Enthiran is probably closest in spirit to some of the crazy films that come from Hong Kong, with it having slapstick comedy, violent action, serious scenes and an overall tone that changes from scene to scene.

The action by Yuen Woo Ping is great , done mostly in a comic book style, especially towards the end of the film. At certain points in the film it is similar to the work of Chow Sing Chi. One of the best action scenes involves Rajinikanth taking on a gang on board of a train. Rajinikanth and his stuntman do great work, with the sequence being both exciting and over the top in equal measure.

Like Yuen Woo Ping and Ching Siu Tung, Hong Kong director Tony Leung Siu Hung also worked on a couple of Indian films as action director. The first of these was Lahore (2010), a kickboxing movie that really doesn’t add anything new to the genre. Surprisingly the film is a loose remake of the American film Best of the Best (1989), although it must be said that Lahore is clearly a better made film with better shot action and great cinematography.  

Chow Yun Fat’s last Hollywood movie to date would be the espionage thriller Shanghai (2010). Chow has mainly a supporting role, with John Cusack and Gong Li playing the leads. Shanghai wasn’t reviewed well by film critics at the time which is unfortunate as the film is actually very well made, with great performances from all involved, excellent production values and even some small helpings of action.

As well as Gong Li and Chow Yun Fat, there is a small role from Hong Kong star Andy On. Outside of Hong Kong actors there is the excellent Ken Watanabe and a fleeting appearance from Jeffrey Dean Morgan.

Another drawback for the film was its delayed release in the United States, not being released until 2015, five years after it was made. Director Mikael Hafstrom had went on to make The Rite (2011) and Escape Plan (2013) in the interim before Shanghai was eventually released.

Although Priest (2011) is no-where close to being a great film, for actress Maggie Q it was a definite rise in quality in comparison with her previous Hollywood venture, King of Fighters. The film reteamed director Scott Stewart with lead actor Paul Bettany, who he had worked with previously on Legion (2009).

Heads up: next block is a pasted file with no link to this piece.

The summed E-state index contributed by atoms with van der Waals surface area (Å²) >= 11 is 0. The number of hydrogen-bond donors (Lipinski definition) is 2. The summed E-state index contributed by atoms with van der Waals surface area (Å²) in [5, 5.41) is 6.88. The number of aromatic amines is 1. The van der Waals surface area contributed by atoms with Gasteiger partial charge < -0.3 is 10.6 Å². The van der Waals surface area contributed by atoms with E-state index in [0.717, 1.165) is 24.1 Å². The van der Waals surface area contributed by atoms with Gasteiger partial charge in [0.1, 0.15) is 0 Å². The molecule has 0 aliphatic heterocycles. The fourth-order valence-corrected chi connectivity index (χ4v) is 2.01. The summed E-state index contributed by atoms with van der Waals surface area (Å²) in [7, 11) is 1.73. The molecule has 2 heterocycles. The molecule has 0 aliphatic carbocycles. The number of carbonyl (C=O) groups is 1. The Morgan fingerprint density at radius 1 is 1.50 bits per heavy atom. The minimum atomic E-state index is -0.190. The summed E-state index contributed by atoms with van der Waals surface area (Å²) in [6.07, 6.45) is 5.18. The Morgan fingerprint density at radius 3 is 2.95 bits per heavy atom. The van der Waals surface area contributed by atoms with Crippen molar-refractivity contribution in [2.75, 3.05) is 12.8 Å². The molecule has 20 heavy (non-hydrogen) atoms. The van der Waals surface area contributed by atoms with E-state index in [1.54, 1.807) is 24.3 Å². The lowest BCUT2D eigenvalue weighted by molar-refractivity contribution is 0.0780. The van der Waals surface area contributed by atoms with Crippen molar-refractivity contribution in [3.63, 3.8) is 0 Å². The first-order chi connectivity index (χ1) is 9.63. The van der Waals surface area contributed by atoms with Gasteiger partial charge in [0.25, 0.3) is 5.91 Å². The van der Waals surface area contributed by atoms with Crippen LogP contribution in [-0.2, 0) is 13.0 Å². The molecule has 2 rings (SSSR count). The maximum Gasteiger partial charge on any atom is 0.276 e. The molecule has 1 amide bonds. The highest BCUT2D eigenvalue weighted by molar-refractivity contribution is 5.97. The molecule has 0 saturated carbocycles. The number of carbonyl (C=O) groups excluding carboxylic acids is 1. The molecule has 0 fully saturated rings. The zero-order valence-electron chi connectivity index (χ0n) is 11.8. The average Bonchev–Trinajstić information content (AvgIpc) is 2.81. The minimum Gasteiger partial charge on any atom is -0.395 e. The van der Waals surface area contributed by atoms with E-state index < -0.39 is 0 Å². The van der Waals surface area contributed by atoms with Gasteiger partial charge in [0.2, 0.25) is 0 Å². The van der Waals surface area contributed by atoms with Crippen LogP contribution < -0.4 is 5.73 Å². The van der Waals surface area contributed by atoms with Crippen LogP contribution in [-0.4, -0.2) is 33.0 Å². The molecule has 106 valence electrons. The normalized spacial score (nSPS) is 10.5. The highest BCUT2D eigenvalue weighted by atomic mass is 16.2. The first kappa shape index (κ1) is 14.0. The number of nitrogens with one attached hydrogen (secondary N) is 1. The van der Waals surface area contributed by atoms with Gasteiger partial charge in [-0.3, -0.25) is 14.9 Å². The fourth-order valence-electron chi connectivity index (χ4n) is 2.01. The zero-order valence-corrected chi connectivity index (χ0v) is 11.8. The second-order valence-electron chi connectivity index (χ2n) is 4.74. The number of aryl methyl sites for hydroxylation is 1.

Based on a Japanese Manga, Priest is good from a visual standpoint, and has some decent action scenes. The major drawbacks from the film is a very short running time, which limits any chance of character development for the likes of Paul Bettany, Maggie Q and Karl Urban who shows up as the head Vampire of the film.

After headlining the Wuxia Reign of Assassins (2009), Michelle Yeoh would return to the screen for more dramatic fare with Luc Bessons The Lady (2011). Based on the true life story of Aung San Suu Kyi, the film gives Yeoh a great chance to show her dramatic ability, although the film can be somewhat stagey due to the nature of the story.

Also featuring a good supporting turns from David Thewlis and being excellently shot,The Lady has a lot to recommend although fans of director Luc Besson’s more action orientated films may be disappointed.

As well as working on The Lady in this year, Yeoh would also loan her vocal talents to the animated film kung Fu Panda 2 (2011), which also features the voice of her fellow Hong Kong star Jackie Chan.

Musician and actor Jay Chou may hail from Taiwan, but he is no stranger to Hong Kong audiences with him starring in a number of popular Hong Kong movies. He didn’t get off to the best start, headlining Andrew Lau’s Initial D (2005), with him turning in a seemingly bored performance. Luckily he followed this up with Zhang Yimou’s Curse of the Golden Flower (2006), with him being used more effectively in a worthwhile supporting role.

Chow has since gone on to become a director himself, with the drama The Secret (2007) and The Rooftop (2013), a truly crazy musical martial arts hybrid.